Nobel Prize in Physics 1998 in the structure of matter

1998/12/01 Elhuyar Zientzia Iturria: Elhuyar aldizkaria

In mid-October, as is customary, we arrived from Sweden to the sound of the Nobel Prize: first the Literature and the last the Peace Prize, those who received more attention and presence in the media. Among them were announced those of Economics, Physics, Film and Medicine. We are talking about these last three.

Robert. B. B. Laughlin: Born in 1950 in Visalia, United States. He earned a doctorate in Physics in 1979 and since 1989 he has been a professor of Physics at the University standford.

This year, as usual, the Nobel Prize in Physics awarded annually by the Royal Swedish Academy of Sciences has moved to the United States. And, as it happens in recent years, the winner is not the only one, since science and research are not an individual job, but a teamwork. The winners of this year are three: Robert. B. B. Laughlin, Horst L. Störmer and Daniel C. Tsui.

Finally, last year and as two years ago, the prize to Physics has been won by those who analyze the behavior of the matter at very low temperature. Three researchers have found that electrons, exposed to a magnetic field, can join, compacting and form new "particle types". The electric charge of these new particles is the fraction of the charge of electrons. In other words, a new collective behavior of electrons has been found, which has opened many new pathways of research.

The discovery occurred in an experiment carried out in 1982 by Störmer and Tsui in the magnetism laboratory of the Massachusetts Institute of Technology: using a very large magnetic field and a very low temperature (about tenths of degree above absolute zero), the electrons, compacted, believed that they formed a solid crystalline, but found values similar to those of the quantum effect Hall, that is to say, the new values of the converge.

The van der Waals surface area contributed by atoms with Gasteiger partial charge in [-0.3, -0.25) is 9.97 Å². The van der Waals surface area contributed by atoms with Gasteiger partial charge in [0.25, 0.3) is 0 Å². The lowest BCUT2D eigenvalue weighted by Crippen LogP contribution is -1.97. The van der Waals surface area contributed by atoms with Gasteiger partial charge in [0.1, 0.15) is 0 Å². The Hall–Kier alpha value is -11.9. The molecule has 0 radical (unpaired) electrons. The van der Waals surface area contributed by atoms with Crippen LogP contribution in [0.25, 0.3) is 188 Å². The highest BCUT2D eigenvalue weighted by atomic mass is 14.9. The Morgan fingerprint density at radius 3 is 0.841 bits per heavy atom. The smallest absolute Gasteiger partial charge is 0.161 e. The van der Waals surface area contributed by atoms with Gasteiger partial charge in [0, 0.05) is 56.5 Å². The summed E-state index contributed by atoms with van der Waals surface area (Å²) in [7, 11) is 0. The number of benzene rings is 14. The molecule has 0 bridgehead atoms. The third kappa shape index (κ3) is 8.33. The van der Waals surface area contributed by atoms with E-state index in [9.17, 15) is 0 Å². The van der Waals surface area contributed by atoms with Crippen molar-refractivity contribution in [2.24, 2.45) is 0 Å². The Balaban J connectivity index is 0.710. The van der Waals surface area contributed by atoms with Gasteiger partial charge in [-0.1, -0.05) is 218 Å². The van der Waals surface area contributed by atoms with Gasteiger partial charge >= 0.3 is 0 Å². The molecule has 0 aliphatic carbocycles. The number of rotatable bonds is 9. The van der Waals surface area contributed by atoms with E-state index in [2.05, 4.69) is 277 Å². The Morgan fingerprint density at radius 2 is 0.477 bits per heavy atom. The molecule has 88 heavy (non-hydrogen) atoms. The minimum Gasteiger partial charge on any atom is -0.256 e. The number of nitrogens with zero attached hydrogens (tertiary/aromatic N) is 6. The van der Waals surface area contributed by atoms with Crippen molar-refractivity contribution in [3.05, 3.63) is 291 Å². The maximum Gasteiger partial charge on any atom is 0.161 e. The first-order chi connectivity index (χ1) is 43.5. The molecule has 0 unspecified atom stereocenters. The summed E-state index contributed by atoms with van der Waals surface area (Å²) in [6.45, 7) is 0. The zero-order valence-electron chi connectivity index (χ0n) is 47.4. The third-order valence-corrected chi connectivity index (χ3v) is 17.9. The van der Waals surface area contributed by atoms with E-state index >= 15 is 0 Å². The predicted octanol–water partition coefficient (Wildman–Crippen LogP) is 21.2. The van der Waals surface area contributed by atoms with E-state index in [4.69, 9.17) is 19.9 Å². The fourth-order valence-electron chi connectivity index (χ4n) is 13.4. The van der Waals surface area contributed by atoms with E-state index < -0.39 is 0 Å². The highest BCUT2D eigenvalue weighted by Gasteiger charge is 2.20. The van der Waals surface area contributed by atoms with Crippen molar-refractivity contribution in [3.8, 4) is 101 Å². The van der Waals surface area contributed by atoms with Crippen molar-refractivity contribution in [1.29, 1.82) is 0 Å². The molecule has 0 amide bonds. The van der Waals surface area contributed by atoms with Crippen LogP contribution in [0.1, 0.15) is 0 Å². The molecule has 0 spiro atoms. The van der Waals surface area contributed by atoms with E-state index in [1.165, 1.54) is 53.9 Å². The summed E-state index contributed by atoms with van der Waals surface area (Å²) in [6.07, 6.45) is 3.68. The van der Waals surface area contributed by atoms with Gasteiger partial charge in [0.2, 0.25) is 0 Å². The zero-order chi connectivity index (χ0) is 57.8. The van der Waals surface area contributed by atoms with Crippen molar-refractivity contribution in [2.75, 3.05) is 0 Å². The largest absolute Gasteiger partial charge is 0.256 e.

Horst L. Störmer: Born in 1949 in Frankfurt Main, Germany. He earned a PhD in Physics in 1977 and has been supervisor of the Bell Laboratory of Physical Research between 1992 and 1998; he is currently a professor at Columbia University in New York.

These new values can be expressed with the same constants as before, but this time they can be multiplied by integers and fractional numbers (1/3, 2/3, 3/4...). For this reason, the new discovery was called a fractional quantum effect Hall. The discovery was a big surprise for the researchers, who lacked a theoretical model that explained how these new values could appear. In fact, according to this and against what until then was known, the minimum charge of the entities that generate electric current in the movement is not a (electric charge of the electron in vacuum), it can be less, as a third of the charge of the electron.

One year after the discovery, Rober B. Laughlin managed to explain theoretically the result of the trial, according to which under a large magnetic field and at very low temperature electrons are compacted forming a new type of quantum fluid. For this purpose (since the electrons cannot be compacted without more), the electrons are combined with the "so many flow" of the magnetic field, forming compactable composite particles (type boson). The types of quantum fluids have previously been observed at very low temperature in liquid helium and superconductors. Although all have common features like superfluence, their behavior is different.

The fluid proposed by Laughlin presents special characteristics. For example, it is incompressible. In addition, when an electron is added the fluid is excited and several "quasiparticles" are created. It is precisely these quasiparticles that have the fractional load necessary to explain the results of Störmer and Tsui. In subsequent measurements, new Hall conductance values have been found that have demonstrated Laughlin's theoretical model. The advances in the field of microelectronics, after the work of 1982-83 of these Nobel Prizes, have allowed to demonstrate indirectly the existence of cuasiparts and measure the fractional load, checking the findings of the three researchers.

Daniel C. Tsui: Born in 1939 in Henan, China. He earned a PhD in Physics in 1976 and has been a professor at Princeton University since 1982.

Therefore, the discovery has meant an important step in the field of quantum physics, which has allowed us to lay the basis for developing new theoretical concepts in many branches of quantum physics. This is a basic research, which will not have immediate consequences, but scientists have already begun to see applications, to predict better.

The limits of the miniaturization process that was currently being seen on computers, mobile phones and many other areas of microelectronics could be broken as a result of this discovery, that is, the way has been opened for future electronic components to be even smaller than previously thought.

Gai honi buruzko eduki gehiago

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